Aug 26 – Freshmen Move-in Day

Wednesday August 26    —  “the soul laughs . . . “

It’s not difficult to hear brutally contentious and contemptuous language flung about in the world’s various public forums.  At the moment, too, it’s hard to avoid other signs of distemper and anxiety, like this week’s stock market plunge and the uncompromising positions playing out in the US Congress.  Hard times incline people to choose words that trend gloomy, anxious, bitter, cynical, hostile.  In hard times it can be a stretch to imagine words that are patient, kind, playful, tender, mutual and brave.

Yesterday, freshman move-in day on campus stirred in me an alternative energy to Hard Times’ Blues.  It’s like the buildings on campus are waking up from the dreamy days of summer, when there was more time to do untended maintenance and long term planning, and sitting on the beach dreaming of a soft pace to life, dreaming of the loves of our lives.

Suddenly:    wham! . . . energy!  . . . curiosity!   . . .   playfulness!   Students everywhere!    But just because the freshmen students are mostly late teenagers does not still mean that they, too, must work at finding a balance between gloom and delight.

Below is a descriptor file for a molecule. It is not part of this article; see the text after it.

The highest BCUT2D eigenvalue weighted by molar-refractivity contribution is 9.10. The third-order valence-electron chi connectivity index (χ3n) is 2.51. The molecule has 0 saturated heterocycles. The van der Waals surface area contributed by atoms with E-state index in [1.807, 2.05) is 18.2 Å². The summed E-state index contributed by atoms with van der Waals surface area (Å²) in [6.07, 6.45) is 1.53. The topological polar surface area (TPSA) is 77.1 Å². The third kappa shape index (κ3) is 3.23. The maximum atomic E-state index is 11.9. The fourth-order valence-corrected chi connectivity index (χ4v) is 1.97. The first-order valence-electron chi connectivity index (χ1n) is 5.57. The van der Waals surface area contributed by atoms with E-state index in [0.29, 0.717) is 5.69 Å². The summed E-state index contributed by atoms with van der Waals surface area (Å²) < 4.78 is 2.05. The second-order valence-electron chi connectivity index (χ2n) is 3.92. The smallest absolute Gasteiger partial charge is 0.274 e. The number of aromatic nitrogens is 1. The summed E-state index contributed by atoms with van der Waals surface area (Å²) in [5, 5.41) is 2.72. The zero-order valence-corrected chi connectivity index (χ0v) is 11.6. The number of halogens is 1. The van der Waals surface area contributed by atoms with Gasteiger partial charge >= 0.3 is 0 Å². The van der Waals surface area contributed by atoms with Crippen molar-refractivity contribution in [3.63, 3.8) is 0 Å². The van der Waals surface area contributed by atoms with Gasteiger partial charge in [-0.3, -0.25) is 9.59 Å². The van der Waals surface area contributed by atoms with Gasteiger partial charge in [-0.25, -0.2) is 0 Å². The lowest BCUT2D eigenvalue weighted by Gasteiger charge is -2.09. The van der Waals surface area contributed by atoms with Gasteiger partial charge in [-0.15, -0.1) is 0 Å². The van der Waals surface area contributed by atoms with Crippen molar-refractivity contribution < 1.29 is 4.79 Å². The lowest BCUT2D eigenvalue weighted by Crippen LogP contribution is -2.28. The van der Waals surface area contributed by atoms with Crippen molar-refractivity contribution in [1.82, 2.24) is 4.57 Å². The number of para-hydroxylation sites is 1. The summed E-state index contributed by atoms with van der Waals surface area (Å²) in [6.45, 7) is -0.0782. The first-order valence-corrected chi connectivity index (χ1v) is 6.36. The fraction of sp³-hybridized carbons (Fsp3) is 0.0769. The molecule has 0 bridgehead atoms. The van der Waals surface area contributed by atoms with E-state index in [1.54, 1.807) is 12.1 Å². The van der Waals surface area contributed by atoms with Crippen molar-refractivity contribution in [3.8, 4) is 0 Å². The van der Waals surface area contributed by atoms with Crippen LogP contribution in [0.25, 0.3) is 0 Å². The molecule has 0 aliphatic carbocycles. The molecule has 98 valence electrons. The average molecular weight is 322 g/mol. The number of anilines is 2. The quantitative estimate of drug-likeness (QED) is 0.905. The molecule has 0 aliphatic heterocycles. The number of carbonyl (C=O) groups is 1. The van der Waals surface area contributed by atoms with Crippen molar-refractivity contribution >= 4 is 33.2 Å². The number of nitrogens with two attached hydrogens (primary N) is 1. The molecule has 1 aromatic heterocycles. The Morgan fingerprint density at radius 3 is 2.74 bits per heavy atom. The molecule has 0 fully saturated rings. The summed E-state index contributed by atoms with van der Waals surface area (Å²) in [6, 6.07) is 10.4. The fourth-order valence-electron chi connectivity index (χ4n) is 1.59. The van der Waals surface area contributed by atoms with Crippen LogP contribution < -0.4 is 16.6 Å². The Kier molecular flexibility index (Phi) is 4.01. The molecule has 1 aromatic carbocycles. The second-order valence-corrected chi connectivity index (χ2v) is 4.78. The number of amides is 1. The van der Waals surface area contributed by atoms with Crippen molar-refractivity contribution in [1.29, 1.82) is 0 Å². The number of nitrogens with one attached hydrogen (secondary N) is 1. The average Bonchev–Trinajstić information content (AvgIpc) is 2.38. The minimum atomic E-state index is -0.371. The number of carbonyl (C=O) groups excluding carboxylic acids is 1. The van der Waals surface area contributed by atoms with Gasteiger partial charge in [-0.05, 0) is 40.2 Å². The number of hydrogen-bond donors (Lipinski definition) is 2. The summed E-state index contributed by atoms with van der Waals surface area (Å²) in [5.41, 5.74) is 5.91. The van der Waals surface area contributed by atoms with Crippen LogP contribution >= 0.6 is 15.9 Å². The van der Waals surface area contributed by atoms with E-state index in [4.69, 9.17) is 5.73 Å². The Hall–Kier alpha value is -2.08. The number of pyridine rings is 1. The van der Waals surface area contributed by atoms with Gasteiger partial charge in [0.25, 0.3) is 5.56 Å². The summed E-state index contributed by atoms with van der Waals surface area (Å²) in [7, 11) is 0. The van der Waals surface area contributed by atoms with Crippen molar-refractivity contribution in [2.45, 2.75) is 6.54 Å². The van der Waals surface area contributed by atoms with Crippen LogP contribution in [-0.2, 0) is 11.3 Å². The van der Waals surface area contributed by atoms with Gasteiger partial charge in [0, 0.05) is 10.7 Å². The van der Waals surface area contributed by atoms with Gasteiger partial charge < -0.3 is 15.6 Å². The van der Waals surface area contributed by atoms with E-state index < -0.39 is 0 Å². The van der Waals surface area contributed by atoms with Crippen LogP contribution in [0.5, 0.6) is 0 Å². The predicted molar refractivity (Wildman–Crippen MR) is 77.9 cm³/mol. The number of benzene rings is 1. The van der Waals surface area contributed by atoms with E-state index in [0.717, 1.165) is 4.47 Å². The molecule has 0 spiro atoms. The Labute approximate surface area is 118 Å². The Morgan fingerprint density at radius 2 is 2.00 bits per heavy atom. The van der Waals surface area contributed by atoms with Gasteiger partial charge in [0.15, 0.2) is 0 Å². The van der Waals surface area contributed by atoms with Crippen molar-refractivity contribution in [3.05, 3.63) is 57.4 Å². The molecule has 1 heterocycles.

Today’s post from 14th century Europe takes all this energy and fear and ambiguity and hope head on.

Best to read it out loud, with pauses.   Maybe try dancing it.

Happy new year.


john sj

Today’s Post

“Indeed I say, the soul will bring forth Person
if God laughs to her and she laughs back to him.
To speak in parable, the Father laughs to the Son
and the Son laughs back to the Father;

And this laughter begets liking,
and liking begets joy, and joy begets love,
and love begets Person,
and Person begets the Holy Spirit.”

{attributed to Meister Eckhart}

Meister Eckhart, a German Dominican, theologian, philosopher and mystic, was known along with his writings for sermons addressed to ordinary people as well as to  women and men more more visibly engaged in Church life.   Eckhart died just twenty years before the peak of the European pandemic known as “The Black Death” which killed 30% to 60% of Europe’s people.  One might be inclined to see his intuition about the identity of God as embodied in laughter and affection as an antidote before the fact for the terrified and violent fears that convulsed  Europe in the mid-14th century  as the living worked to bury some 100 to 200 million of those who died around them.  A grim time badly in need of a rebirth for Europe’s sense of humor and  playfulness.

Eckhart von Hochheim O.P. (c. 1260 – c. 1328[1]), commonly known as Meister Eckhart [ˈmaɪ̯stɐ ˈɛkʰaʀt], was a German theologianphilosopher and mystic, born near Gotha, in the Landgraviate of Thuringia in the Holy Roman Empire.



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